To function correctly, each cell depends on thousands of proteins to do their jobs in the right places at the right times. Sometimes, gene variants (also known as mutations) prevent one or more proteins from working properly. By changing a gene’s instructions for making a protein, a variant can cause a protein to malfunction or to not be produced at all. When a variant alters a protein that plays a critical role in the body, it can disrupt normal development or cause a health condition. A condition caused by variants in one or more genes is called a genetic disorder.
In some cases, gene variants are so severe that they prevent an embryo from surviving until birth. These changes occur in genes that are essential for development, and often disrupt the development of an embryo in its earliest stages. Because these variants have very serious effects, they are incompatible with life.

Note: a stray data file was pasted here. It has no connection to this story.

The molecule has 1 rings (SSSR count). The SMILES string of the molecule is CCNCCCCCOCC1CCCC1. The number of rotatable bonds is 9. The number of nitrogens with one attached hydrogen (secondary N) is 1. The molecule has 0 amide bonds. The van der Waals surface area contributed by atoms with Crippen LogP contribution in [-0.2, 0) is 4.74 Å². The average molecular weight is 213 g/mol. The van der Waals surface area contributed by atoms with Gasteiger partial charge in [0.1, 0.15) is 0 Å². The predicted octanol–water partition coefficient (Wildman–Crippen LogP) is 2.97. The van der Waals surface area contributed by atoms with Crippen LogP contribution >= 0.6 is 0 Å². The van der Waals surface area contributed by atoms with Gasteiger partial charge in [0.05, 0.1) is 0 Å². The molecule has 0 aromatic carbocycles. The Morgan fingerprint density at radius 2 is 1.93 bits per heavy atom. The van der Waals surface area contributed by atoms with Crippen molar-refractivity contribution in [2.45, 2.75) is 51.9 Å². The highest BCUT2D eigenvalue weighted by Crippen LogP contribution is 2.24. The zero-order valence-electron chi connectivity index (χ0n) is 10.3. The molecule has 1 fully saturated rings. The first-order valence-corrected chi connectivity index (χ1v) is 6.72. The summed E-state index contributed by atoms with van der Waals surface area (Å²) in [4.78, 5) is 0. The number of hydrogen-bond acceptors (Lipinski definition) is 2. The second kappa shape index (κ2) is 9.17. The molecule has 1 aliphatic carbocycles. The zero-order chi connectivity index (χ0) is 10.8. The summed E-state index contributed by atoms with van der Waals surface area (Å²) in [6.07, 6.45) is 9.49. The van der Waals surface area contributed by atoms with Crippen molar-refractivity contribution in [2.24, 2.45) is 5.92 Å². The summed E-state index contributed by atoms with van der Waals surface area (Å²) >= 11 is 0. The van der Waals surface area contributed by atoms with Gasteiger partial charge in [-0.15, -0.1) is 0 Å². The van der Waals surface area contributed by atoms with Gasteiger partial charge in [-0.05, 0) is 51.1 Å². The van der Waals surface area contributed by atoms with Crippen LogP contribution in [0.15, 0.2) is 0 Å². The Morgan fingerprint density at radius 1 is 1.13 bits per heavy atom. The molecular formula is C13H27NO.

It is important to note that genes themselves do not cause disease—genetic disorders are caused by variants that alter or eliminate a gene’s function. For example, when people say that someone has “the cystic fibrosis gene,” they are usually referring to a version of the CFTR gene that contains a variant that causes the disease. All people, including those without cystic fibrosis, have a version of the CFTR gene.